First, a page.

• Notice of Unpaid Fees: Within 30 days after the conclusion of the tenancy, landlords must notify tenants of any costs or fees due, including unpaid rent, fees, or other obligations under the rental agreement, such as damages beyond normal wear and tear.

  • Insurance Claims: Landlords are prohibited from filing insurance claims to recover losses associated with unpaid rent, fees, or other obligations until after providing the tenant with the required notice. Specific requirements for documentation and communication with the tenant are outlined in the bill.

  • Offering to All Tenants: If a landlord chooses to offer the fee option to one tenant, they must provide the same opportunity to all new tenants renting a dwelling unit on the same premises, with certain exceptions. Landlords should ensure consistency in offering this option.

  • Discretion and Application Approval: Landlords have exclusive discretion regarding offering tenants the fee option, but they cannot use a tenant's choice to pay the fee as a criterion for approving or denying an application for occupancy


Landlords must familiarize themselves with the complete bill text, understand their obligations, and seek legal advice to comply with the requirements outlined in the bill.




Supporters' Perspective


The rising rental costs in Florida have posed significant challenges for prospective tenants, making it difficult to gather the substantial amount required for security deposits. Proponents of the bill argue that by allowing landlords to offer monthly fees, renters will have greater flexibility in securing rental accommodations without the burden of immediate financial strain. This option could be particularly beneficial for individuals or families who cannot accumulate the necessary funds for a security deposit.



Opponents' Concerns


Critics of the bill have expressed reservations regarding the absence of fee caps for landlords. Without a limit on the monthly fees, opponents worry that some renters could face excessive financial obligations, exacerbating their housing affordability struggles. Furthermore, unlike security deposits, the monthly payments are not intended to be returned to renters and do not function as insurance against damages. Renters may still be held responsible for covering any damages incurred during their tenancy, which could incur additional costs upon moving out.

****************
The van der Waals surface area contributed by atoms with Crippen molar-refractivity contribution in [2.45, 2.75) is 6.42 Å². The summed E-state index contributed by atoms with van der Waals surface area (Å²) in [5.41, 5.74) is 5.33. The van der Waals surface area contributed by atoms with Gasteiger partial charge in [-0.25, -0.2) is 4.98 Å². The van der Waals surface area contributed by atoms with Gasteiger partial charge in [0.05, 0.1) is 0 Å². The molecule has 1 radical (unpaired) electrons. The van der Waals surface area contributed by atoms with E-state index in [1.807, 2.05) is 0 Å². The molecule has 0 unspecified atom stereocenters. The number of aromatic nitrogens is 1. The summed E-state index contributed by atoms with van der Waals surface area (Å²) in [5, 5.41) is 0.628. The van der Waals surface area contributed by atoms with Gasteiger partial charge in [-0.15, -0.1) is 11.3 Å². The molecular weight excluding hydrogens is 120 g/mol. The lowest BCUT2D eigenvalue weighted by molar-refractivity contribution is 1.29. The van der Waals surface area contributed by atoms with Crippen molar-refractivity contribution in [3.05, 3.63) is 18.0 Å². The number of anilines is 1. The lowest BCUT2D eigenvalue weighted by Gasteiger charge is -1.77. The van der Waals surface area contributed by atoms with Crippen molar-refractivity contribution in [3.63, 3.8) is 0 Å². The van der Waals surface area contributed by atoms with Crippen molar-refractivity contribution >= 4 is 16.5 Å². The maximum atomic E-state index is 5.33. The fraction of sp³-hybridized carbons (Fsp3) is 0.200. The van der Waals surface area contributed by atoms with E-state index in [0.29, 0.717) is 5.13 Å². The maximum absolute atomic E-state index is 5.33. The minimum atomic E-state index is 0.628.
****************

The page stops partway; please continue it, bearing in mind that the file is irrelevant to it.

Understanding the New Lease System


For more info on the new lease system, check out the bill. HB 133 provides specific conditions that landlords must adhere to offer tenants the monthly fee option. Familiarizing oneself with the details of the legislation will allow renters to make informed decisions regarding their rental agreements and understand the rights and responsibilities associated with this alternative payment method.




Conclusion


The recent signing of HB 133 by Governor Ron DeSantis has introduced a new approach to renting in Florida. This legislation enables landlords to offer monthly fees as an alternative to security deposits, giving renters more flexibility in acquiring rental accommodations. While proponents argue that this will alleviate the upfront financial burden on tenants, opponents express concerns about the lack of fee caps and the absence of financial protection for renters. As the law goes into effect on July 1, 2023, it will be crucial for renters and landlords alike to familiarize themselves with the specific provisions outlined in the bill to ensure fair and transparent leasing practices in the state.


Frequently Asked Questions


To address common queries, here are some key FAQs regarding HB 133:

Can landlords still require security deposits?

Yes, landlords can still require security deposits. The bill allows landlords to offer a fee instead of security deposits but does not mandate it.

Are there any restrictions on the fee amount that landlords can charge?

Are there any restrictions on the fee amount that landlords can charge?

Can landlords use a tenant's choice to pay the fee as a basis for approving or denying an application for occupancy?


2 Comments

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Unknown member
Sep 13, 2023

the deposit amount can be increased when renewing the lease due to the rent payment increased?

in my case I been renting for 3 years now , we paid $2000 for deposit and now with the renew the landlord is asking for $750 more she said the deposit must be equal to the rent payment, is this legal?

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Anthony Johnson
Anthony Johnson
Sep 23, 2023
Replying to

To my knowledge yes. The renewed lease is a new lease and the landlord can ask for a higher deposit.